Eric is the Senior Director of Marketing and Business Development for the Jekyll Island Authority. Jekyll Island was bought by the State in 1947 from those rich boys who called themselves the Jekyll Island Club. You know, the Morgans, Rockefellers, Goulds, Vanderbuilts, but no Smiths.
In case you didn’t know it, the State owns all the land on Jekyll Island, even the land that homes and hotels are built upon. They all pay rent to the Authority and when the lease is up, usually 99 years, they can take their building with them. Sure they can! Even the Jekyll Island Authority has a 99 year lease which expires in 2049.
Eric explains some of the issues surrounding future development on the Island, particularly the hotels. According to Eric, a new hotel has not been built on the Island since about 1972 and the present hotel buildings are outdated. As a result, the Island is losing tourists and money.
To build new hotels or to renovate the old hotels would require the Authority to grant the hotel operators new and longer leases. Since the Authority’s lease expires in just over 40 years and since the hotels want 90+ year leases, the Authority can’t grant them what they need to invest in new hotels. Or can it? I checked and it appears that after the initial 99 year term, the lease is automatically extended for another 40 years.
Another issue is what kind of hotel to build. Should it be the Ritz Carlton or Comfort Inn. Should it be cheap hotels affordable by all Georgians or should there be some high priced hotels? According to Eric, the goal is to have a mix of hotels with a mix of room rates that might attract a broader spectrum of tourist.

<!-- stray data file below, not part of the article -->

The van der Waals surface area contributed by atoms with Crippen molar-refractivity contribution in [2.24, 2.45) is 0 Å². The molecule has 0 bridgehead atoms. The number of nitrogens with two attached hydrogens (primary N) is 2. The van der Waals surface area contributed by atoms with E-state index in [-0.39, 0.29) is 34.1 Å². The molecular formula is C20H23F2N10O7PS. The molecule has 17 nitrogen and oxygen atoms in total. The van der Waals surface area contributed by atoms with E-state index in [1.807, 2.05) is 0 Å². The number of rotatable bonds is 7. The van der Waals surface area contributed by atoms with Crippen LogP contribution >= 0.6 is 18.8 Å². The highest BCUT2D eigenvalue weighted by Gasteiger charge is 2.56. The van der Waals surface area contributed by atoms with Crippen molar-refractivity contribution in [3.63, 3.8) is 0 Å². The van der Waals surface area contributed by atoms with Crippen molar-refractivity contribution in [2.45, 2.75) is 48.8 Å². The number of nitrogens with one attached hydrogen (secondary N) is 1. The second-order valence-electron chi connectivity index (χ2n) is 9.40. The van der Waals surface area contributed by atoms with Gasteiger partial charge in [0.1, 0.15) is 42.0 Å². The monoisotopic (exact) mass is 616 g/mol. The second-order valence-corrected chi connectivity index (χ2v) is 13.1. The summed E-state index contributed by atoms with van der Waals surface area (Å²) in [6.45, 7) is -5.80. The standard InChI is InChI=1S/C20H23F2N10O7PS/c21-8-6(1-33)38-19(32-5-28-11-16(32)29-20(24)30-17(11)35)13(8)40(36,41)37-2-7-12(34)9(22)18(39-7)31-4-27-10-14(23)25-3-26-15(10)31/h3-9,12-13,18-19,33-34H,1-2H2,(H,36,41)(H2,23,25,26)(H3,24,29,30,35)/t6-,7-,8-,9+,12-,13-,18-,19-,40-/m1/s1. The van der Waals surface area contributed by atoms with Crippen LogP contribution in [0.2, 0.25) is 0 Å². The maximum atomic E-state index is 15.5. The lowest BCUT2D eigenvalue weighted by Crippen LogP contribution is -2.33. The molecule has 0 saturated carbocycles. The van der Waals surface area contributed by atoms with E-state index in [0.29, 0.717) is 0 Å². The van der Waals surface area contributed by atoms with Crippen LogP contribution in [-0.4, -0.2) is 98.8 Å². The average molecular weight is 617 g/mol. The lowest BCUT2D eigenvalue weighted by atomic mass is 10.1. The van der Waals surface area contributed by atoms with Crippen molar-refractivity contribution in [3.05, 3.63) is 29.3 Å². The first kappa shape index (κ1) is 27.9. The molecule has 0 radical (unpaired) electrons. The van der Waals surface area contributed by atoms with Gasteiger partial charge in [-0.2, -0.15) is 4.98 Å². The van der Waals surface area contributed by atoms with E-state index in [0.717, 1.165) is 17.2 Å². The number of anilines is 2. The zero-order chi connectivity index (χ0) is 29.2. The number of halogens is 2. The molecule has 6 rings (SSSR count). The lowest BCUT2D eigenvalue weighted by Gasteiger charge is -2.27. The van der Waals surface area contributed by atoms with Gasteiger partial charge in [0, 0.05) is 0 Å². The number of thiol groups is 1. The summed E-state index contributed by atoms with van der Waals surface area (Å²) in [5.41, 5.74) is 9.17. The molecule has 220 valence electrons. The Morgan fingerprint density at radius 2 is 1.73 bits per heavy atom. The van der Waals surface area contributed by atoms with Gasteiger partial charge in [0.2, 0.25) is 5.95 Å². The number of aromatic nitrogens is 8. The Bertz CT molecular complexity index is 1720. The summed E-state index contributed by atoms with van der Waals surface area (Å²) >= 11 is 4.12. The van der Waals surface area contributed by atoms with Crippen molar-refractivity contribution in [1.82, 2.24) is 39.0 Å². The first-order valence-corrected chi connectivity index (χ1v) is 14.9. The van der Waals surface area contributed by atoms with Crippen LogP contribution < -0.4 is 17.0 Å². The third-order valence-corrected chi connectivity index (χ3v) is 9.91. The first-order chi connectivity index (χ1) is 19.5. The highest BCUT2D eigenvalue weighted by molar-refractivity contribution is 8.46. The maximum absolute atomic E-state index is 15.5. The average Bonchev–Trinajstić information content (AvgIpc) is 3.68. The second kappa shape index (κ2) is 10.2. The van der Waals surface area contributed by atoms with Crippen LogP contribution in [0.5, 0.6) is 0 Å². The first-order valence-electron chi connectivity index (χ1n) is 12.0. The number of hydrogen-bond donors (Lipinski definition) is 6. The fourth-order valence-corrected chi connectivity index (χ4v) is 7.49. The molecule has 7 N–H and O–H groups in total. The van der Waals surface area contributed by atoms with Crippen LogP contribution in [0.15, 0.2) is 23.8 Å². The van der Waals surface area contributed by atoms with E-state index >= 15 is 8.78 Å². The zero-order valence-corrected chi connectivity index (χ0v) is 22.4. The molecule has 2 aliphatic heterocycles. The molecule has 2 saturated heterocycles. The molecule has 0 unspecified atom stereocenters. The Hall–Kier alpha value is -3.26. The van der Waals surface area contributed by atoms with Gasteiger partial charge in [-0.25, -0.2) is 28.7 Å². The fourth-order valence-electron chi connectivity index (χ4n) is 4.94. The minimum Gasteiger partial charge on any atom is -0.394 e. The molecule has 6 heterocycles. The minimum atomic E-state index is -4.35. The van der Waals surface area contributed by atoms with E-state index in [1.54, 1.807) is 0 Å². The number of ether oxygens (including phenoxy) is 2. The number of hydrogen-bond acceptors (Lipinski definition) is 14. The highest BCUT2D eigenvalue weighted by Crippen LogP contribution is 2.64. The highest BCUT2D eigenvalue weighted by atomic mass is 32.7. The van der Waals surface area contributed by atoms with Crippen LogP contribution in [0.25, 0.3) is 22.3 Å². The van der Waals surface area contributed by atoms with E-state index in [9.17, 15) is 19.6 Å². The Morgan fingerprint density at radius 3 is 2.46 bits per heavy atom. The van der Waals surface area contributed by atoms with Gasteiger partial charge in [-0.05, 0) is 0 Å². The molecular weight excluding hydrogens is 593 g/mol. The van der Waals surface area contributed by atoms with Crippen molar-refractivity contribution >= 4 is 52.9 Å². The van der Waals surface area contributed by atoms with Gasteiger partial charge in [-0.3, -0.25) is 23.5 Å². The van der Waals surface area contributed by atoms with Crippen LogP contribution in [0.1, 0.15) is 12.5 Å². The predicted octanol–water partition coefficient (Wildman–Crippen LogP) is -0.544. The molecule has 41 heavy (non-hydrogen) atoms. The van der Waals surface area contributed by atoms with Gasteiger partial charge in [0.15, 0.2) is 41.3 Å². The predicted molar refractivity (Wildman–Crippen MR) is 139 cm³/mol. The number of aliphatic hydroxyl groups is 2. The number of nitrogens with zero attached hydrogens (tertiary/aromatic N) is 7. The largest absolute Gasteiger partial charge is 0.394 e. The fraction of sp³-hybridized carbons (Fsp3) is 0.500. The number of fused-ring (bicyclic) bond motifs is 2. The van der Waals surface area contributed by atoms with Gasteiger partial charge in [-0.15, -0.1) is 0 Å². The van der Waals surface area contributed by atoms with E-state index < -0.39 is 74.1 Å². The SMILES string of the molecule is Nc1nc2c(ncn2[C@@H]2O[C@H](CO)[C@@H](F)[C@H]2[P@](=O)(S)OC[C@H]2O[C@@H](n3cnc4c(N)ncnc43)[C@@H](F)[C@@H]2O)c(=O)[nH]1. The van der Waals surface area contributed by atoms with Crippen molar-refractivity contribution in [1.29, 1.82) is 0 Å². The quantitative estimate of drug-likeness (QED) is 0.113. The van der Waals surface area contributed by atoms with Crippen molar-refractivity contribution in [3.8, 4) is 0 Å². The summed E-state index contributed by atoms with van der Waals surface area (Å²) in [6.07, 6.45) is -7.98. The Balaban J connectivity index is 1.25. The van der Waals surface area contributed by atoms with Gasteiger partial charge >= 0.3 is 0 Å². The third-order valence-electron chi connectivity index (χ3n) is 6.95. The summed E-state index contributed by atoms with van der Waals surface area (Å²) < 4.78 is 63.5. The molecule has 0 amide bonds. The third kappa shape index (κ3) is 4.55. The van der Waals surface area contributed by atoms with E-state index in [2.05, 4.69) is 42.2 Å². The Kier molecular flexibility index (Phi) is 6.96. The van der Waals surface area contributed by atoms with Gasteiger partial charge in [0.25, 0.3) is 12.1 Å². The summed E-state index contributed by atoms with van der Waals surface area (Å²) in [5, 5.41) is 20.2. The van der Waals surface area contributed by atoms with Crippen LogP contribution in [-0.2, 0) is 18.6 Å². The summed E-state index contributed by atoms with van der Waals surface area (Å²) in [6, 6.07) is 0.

By law, 65% of the Island must remain undeveloped. According to Eric, the Island consists of only about 5000 acres, that means that about 1700 acres can be developed. (The statute creating the authority states the Island consists of 11,000 acres.)
The Authority operates the Island without any financial support from the State. That is why the Authority pays the State $1 for the lease and why you pay to even drive onto the Island. And remember, in addition to hotel tax, etc., they have a golf course and a water park. The Authority also runs a restaurant and other enterprises. There is apparently some criticism of the State operating such mundane enterprises and there is an effort to turn them over to private enterprise. Hmmm! That smells like a lease I would like to have–and everyone else.
So there you have it, the usual tension between development and conservation. Who gets the leases? Who gets to make tons of money? Do the sea turtles still visit and lay their eggs on the beach or do they have to get a room?